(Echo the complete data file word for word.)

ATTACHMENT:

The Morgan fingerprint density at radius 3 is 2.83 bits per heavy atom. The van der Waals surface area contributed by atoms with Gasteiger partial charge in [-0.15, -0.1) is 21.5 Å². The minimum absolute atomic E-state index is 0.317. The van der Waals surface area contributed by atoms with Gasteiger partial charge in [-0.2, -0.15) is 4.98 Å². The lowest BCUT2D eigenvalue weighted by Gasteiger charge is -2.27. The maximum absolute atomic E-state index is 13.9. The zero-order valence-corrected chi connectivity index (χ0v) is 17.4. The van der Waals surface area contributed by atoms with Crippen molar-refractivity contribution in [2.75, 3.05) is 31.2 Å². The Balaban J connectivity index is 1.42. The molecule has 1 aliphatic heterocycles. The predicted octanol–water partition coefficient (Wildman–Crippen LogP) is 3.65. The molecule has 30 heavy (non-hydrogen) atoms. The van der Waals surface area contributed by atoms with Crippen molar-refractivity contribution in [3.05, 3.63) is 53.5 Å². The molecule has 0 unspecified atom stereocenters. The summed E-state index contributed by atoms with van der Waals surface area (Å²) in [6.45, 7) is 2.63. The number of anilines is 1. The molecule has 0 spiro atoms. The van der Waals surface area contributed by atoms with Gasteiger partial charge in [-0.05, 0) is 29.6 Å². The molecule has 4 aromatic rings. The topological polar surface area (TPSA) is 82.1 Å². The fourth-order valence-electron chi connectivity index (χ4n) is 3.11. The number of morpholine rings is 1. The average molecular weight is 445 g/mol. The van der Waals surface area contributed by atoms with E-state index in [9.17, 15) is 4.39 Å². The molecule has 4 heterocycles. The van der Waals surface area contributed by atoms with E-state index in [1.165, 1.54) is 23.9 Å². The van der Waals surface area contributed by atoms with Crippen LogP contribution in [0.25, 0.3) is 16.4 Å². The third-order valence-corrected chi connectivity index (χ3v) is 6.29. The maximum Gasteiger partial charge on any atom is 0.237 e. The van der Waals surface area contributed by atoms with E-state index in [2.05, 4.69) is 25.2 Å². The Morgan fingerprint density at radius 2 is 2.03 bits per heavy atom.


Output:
The Morgan fingerprint density at radius 3 is 2.83 bits per heavy atom. The van der Waals surface area contributed by atoms with Gasteiger partial charge in [-0.15, -0.1) is 21.5 Å². The minimum absolute atomic E-state index is 0.317. The van der Waals surface area contributed by atoms with Gasteiger partial charge in [-0.2, -0.15) is 4.98 Å². The lowest BCUT2D eigenvalue weighted by Gasteiger charge is -2.27. The maximum absolute atomic E-state index is 13.9. The zero-order valence-corrected chi connectivity index (χ0v) is 17.4. The van der Waals surface area contributed by atoms with Crippen molar-refractivity contribution in [2.75, 3.05) is 31.2 Å². The Balaban J connectivity index is 1.42. The molecule has 1 aliphatic heterocycles. The predicted octanol–water partition coefficient (Wildman–Crippen LogP) is 3.65. The molecule has 30 heavy (non-hydrogen) atoms. The van der Waals surface area contributed by atoms with Crippen molar-refractivity contribution in [3.05, 3.63) is 53.5 Å². The molecule has 0 unspecified atom stereocenters. The summed E-state index contributed by atoms with van der Waals surface area (Å²) in [6.45, 7) is 2.63. The number of anilines is 1. The molecule has 0 spiro atoms. The van der Waals surface area contributed by atoms with Gasteiger partial charge in [-0.05, 0) is 29.6 Å². The molecule has 4 aromatic rings. The topological polar surface area (TPSA) is 82.1 Å². The fourth-order valence-electron chi connectivity index (χ4n) is 3.11. The number of morpholine rings is 1. The average molecular weight is 445 g/mol. The van der Waals surface area contributed by atoms with E-state index in [9.17, 15) is 4.39 Å². The molecule has 4 heterocycles. The van der Waals surface area contributed by atoms with E-state index in [1.165, 1.54) is 23.9 Å². The van der Waals surface area contributed by atoms with Crippen LogP contribution in [0.25, 0.3) is 16.4 Å². The third-order valence-corrected chi connectivity index (χ3v) is 6.29. The maximum Gasteiger partial charge on any atom is 0.237 e. The van der Waals surface area contributed by atoms with E-state index in [2.05, 4.69) is 25.2 Å². The Morgan fingerprint density at radius 2 is 2.03 bits per heavy atom.